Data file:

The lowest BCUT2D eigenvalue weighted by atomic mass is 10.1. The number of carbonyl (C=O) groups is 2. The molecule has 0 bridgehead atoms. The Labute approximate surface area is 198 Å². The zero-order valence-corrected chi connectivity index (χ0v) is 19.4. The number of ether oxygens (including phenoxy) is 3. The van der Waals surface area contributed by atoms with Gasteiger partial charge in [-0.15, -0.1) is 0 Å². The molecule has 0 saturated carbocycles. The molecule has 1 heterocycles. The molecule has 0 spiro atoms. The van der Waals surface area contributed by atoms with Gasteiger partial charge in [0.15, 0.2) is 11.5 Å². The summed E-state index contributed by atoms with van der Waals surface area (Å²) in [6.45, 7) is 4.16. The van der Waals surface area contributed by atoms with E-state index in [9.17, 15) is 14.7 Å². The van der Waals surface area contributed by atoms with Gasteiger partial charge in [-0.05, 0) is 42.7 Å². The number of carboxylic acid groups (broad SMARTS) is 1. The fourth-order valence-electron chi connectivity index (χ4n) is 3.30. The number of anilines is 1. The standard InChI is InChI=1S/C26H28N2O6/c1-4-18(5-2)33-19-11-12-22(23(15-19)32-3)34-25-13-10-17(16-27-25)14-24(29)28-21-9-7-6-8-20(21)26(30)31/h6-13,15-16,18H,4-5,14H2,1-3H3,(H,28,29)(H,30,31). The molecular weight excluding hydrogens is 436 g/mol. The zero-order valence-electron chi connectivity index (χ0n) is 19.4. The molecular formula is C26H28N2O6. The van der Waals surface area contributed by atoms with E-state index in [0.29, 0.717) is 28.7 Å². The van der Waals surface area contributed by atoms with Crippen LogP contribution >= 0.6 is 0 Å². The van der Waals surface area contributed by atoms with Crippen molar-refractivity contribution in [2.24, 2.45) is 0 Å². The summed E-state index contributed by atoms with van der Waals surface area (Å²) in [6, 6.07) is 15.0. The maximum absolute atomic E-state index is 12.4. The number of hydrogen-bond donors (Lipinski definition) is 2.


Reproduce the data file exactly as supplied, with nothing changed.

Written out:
The lowest BCUT2D eigenvalue weighted by atomic mass is 10.1. The number of carbonyl (C=O) groups is 2. The molecule has 0 bridgehead atoms. The Labute approximate surface area is 198 Å². The zero-order valence-corrected chi connectivity index (χ0v) is 19.4. The number of ether oxygens (including phenoxy) is 3. The van der Waals surface area contributed by atoms with Gasteiger partial charge in [-0.15, -0.1) is 0 Å². The molecule has 0 saturated carbocycles. The molecule has 1 heterocycles. The molecule has 0 spiro atoms. The van der Waals surface area contributed by atoms with Gasteiger partial charge in [0.15, 0.2) is 11.5 Å². The summed E-state index contributed by atoms with van der Waals surface area (Å²) in [6.45, 7) is 4.16. The van der Waals surface area contributed by atoms with E-state index in [9.17, 15) is 14.7 Å². The van der Waals surface area contributed by atoms with Gasteiger partial charge in [-0.05, 0) is 42.7 Å². The number of carboxylic acid groups (broad SMARTS) is 1. The fourth-order valence-electron chi connectivity index (χ4n) is 3.30. The number of anilines is 1. The standard InChI is InChI=1S/C26H28N2O6/c1-4-18(5-2)33-19-11-12-22(23(15-19)32-3)34-25-13-10-17(16-27-25)14-24(29)28-21-9-7-6-8-20(21)26(30)31/h6-13,15-16,18H,4-5,14H2,1-3H3,(H,28,29)(H,30,31). The molecular weight excluding hydrogens is 436 g/mol. The zero-order valence-electron chi connectivity index (χ0n) is 19.4. The molecular formula is C26H28N2O6. The van der Waals surface area contributed by atoms with E-state index in [0.29, 0.717) is 28.7 Å². The van der Waals surface area contributed by atoms with Crippen LogP contribution >= 0.6 is 0 Å². The van der Waals surface area contributed by atoms with Crippen molar-refractivity contribution in [2.24, 2.45) is 0 Å². The summed E-state index contributed by atoms with van der Waals surface area (Å²) in [6, 6.07) is 15.0. The maximum absolute atomic E-state index is 12.4. The number of hydrogen-bond donors (Lipinski definition) is 2.